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  • Writer's pictureChris Wright

The Mersey Beat

Updated: Jan 23, 2018

Qantas magazine, November 2016

Back in the early 1980s, the playwright Alan Bleasdale was looking for an image to convey the utter misery of unemployment-blighted Liverpool for his seminal drama series, Boys from the Blackstuff. He settled on the city’s abandoned and derelict Albert Dock. In the final episode, a wheelchair-bound character, George, surveys the silt-clogged dock and the smashed windows of its abandoned warehouses and, after thinking of his and his city’s finer past, dies there. It just might be the most miserable scene in British TV history.

Well, you should see that place now. Today, the Albert Dock represents the revival from the most blighted of European cities to a thriving, buzzing tourist hub where Beatles pilgrims rub shoulders with football fans, students and cruise liner passengers.


This is my home town, so let me show you what I can see from here, facing towards the city with my back to the River Mersey. Over to the left, there’s enough proud history and art to make a scholar blush: the Merseyside Maritime Museum (one of the world’s best), the Liverpool Tate Gallery, the new Museum of Liverpool. Just beyond them are the beautiful Three Graces buildings at the Pier Head, topped by the Liver Birds that have been the city’s icons for more than a century; in front of them, the Ferry Cross the Mersey ­– with that infernal Gerry Marsden song playing relentlessly – is docking from Birkenhead.

Over to the right, bars and restaurants abound – my band had a residency in one of them for two years back in the 90s, though we changed our name so often I doubt anyone would remember us – and behind them a 200-foot ferris wheel. What you can’t see, because it’s buried underground in a suitably Cavern-esque swarthiness, is the Beatles museum, cramped and heaving but evoking the earthiness of the band’s early days in Liverpool and Hamburg.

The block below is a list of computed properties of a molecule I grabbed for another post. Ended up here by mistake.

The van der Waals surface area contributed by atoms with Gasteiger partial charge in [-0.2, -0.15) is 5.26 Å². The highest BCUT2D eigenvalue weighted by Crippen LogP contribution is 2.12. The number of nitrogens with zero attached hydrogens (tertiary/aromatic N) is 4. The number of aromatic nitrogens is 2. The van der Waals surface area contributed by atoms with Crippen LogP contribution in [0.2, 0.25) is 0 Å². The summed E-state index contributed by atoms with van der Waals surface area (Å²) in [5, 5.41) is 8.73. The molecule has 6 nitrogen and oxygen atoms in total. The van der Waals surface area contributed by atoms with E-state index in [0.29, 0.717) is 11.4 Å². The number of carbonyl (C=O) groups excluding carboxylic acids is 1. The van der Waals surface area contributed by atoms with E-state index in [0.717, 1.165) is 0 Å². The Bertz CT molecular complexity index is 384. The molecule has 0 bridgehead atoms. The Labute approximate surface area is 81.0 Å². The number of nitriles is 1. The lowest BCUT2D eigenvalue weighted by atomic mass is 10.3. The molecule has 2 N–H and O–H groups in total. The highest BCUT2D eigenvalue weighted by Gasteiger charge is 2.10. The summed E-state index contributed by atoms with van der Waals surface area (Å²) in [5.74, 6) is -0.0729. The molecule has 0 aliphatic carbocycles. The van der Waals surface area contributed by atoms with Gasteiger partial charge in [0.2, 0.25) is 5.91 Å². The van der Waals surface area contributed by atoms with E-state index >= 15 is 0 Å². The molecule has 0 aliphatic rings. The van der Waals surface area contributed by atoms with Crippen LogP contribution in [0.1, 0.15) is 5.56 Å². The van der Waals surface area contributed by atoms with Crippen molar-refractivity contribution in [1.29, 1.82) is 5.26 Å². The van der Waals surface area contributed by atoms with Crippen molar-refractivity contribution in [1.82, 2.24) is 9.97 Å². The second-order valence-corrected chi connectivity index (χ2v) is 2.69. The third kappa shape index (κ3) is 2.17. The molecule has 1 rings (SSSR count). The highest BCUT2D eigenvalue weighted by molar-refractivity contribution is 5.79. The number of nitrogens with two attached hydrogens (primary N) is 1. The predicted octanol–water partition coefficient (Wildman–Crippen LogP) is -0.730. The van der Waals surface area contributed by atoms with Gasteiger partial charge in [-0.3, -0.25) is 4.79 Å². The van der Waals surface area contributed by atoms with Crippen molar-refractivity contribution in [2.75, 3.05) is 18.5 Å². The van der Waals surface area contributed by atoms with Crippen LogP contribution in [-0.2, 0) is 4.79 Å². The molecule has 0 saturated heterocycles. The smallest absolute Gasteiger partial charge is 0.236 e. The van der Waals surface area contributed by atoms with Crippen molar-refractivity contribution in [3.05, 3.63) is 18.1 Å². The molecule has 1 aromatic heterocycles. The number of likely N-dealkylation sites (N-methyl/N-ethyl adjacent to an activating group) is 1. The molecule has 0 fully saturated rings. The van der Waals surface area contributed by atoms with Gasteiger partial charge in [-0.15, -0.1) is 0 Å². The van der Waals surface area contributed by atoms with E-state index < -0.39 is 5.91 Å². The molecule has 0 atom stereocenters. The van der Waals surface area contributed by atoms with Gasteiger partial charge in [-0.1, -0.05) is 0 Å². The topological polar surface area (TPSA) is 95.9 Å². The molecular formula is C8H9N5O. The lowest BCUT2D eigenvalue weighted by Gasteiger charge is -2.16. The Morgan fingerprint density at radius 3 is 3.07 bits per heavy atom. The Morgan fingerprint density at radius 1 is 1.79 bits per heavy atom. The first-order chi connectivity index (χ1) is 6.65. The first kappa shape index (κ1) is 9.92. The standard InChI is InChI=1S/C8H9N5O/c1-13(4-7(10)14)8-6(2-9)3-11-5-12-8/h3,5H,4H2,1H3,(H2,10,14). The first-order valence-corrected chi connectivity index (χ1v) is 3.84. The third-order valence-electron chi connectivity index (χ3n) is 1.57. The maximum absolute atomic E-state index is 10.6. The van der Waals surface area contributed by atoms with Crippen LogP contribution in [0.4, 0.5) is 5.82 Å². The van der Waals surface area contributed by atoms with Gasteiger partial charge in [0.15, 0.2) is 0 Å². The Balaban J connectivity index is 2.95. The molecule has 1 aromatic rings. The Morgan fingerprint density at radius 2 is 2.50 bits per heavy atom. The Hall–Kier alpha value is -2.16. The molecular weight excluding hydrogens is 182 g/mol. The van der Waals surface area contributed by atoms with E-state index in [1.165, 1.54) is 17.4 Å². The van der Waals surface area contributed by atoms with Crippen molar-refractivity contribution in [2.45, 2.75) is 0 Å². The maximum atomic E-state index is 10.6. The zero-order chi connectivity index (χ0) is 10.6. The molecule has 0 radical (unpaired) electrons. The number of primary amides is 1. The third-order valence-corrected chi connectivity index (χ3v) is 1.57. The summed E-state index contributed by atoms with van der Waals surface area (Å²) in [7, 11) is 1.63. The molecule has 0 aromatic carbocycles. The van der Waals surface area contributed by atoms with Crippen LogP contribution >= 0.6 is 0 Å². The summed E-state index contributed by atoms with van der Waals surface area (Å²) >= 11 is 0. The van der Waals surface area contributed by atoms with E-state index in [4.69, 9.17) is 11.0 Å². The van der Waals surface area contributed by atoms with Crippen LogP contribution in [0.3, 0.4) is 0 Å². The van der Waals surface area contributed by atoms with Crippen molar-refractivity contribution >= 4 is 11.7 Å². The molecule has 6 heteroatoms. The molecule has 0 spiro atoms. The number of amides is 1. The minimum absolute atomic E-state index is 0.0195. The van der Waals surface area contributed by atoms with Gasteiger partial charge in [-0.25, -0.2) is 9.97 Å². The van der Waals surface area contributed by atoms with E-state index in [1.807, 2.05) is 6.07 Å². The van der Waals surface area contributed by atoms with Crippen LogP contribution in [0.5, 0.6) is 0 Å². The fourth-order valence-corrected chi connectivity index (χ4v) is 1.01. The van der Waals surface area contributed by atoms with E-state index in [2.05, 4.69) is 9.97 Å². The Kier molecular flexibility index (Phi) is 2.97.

And in front the city unfolds up the hill, the skyline dominated by the bewilderingly different cathedrals (being a city with a vast Irish population, it has always need two, one protestant and one Catholic). You can’t see them from here, but if there was a match on you’d likely be able to hear the noise from the football grounds at Anfield (Liverpool) and Goodison Park (Everton), though they are several miles away.  The docks, the cathedrals, the old warehouses; none of these are new, and were all here when I was a kid. But it’s what’s been done with them. Somehow, the life’s been put back in to Liverpool.

In order to tell you about my home town, let’s take a walk with my dad.  At 70, he’s seen it all: a child in the postwar era when bomb-ravaged Liverpool was put back together, a teen in the city’s cultural heyday in the 1960s when the Beatles ruled the world (that’s when my mum arrived, along with thousands of other young people who were magnetised to the place), a young adult in the 1970s when Liverpool Football Club made the city world-famous, and a working man in the city’s schools when the docks shut down and the city all but died in the 1980s. Seeing it rebound again is a source of delight and pride to him.

From the docks, we head up the hill, through the shopping districts and past the World Museum and the Walker Art Gallery in the old Georgian buildings near Lime Street station – where many visitors will arrive – and head for the cathedrals.

Why there? Partly because they’re great buildings and partly because they demonstrate some of the unique oddity of Liverpool. One, the Catholic one (Metropolitan Cathedral of Christ the King, to give it its formal name, or Paddy’s Wigwam, to give it the informal one adopted by the Irish community), is a soaring concrete and glass teepee, jagged and unlikely and to many eyes hideous on the outside, but filled with radiant light streaming in blues and reds through the stained glass windows within. The other, the stocky, broad-shouldered sandstone might of the Anglican cathedral, is in the classic style and recalls Notre Dame, with its vast interiors and high-buttressed ceilings . (In fact, it’s considerably bigger: guides will tell you with some pride that Nelson’s Colum, in overblown bombastic London way down south, would fit comfortably inside the cathedral). Remarkably, the classical Anglican one is the newer of the two. From its towers, one has great views over the city and the river, where the transformation is in evidence again. Cruise liners come here now: Cunard brought all three of its flagship liners here to commemorate its 175th anniversary in May.